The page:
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Debate over Flag Boils Down to Dollars and Cents for Business Leaders
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Governor Phil Bryant at TechJxn Summit
Desare Frazier

Ken Coleman is Chairman of the international data analytics firm Saama Technologies. He's in the capital city for the TechJxn Summit. Coleman stresses that communities that don't embrace technology will be left behind. He says companies must recruit top talent, but attracting them to Mississippi is a challenge.

"The confederate flag for many, not just minorities, but for young white kids, it's synonymous with prejudice and discrimination. I think this state or any state will have a hard time attracting the best and the brightest with that symbol staring in people's face," said Coleman.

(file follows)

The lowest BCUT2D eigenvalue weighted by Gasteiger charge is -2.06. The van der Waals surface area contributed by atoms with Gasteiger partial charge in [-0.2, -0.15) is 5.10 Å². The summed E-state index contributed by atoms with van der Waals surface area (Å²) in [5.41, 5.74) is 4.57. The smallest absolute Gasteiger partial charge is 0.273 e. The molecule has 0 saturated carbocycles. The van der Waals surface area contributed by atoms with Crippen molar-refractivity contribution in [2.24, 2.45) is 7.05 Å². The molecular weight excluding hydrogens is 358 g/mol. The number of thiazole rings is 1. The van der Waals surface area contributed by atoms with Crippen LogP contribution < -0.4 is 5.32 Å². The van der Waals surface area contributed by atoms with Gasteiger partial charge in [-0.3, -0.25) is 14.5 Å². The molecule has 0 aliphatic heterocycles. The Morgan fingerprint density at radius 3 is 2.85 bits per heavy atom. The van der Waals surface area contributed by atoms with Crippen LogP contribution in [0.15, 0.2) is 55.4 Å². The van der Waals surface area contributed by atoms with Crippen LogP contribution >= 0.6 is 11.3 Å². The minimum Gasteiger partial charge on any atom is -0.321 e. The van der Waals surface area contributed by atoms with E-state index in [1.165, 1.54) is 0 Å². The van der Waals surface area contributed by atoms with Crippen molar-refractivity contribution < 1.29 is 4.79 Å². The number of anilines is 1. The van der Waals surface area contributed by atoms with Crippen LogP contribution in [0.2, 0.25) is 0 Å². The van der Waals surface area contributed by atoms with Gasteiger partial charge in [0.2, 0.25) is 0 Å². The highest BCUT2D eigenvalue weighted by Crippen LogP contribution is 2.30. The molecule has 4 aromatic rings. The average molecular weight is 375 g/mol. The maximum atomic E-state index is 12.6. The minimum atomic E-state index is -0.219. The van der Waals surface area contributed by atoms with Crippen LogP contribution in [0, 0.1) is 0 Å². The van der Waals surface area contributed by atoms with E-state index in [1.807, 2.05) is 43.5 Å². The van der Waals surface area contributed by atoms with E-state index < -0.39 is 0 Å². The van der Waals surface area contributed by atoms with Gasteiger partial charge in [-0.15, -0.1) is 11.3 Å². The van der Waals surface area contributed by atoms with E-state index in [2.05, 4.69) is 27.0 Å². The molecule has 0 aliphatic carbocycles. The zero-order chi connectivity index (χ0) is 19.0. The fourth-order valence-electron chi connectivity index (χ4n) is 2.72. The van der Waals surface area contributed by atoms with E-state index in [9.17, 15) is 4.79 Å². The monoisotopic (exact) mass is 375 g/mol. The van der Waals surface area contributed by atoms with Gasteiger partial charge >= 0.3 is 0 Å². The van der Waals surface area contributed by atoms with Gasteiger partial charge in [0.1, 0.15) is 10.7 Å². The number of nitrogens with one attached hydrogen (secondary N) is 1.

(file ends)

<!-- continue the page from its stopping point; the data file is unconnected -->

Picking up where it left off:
At the summit Governor Phil Bryant talked about the state's success with Telemedicine, company expansions and high tech research at state universities. He says any changes to the flag are up to voters.

"We've been doing good so for. I will tell you I believe if it's going to be changed, the people will have to make that decision," said Bryant.

Steven Campbell, a Mississippi native who lives in Atlanta, is launching an app for the hair industry. He says companies want to be associated with communities that are upbeat and positive. He doesn't like fielding questions about why they are doing business in Mississippi.

"That should not be well, why are you going to the state of Mississippi. Is everybody in the state of Mississippi racist and things like that. That is not the way you want to start off a conversation to bring business to this state," said Campbell.

Governor Bryant says, the state flag issue will be discussed in January, when the legislature is in session and it will likely be put to a statewide vote.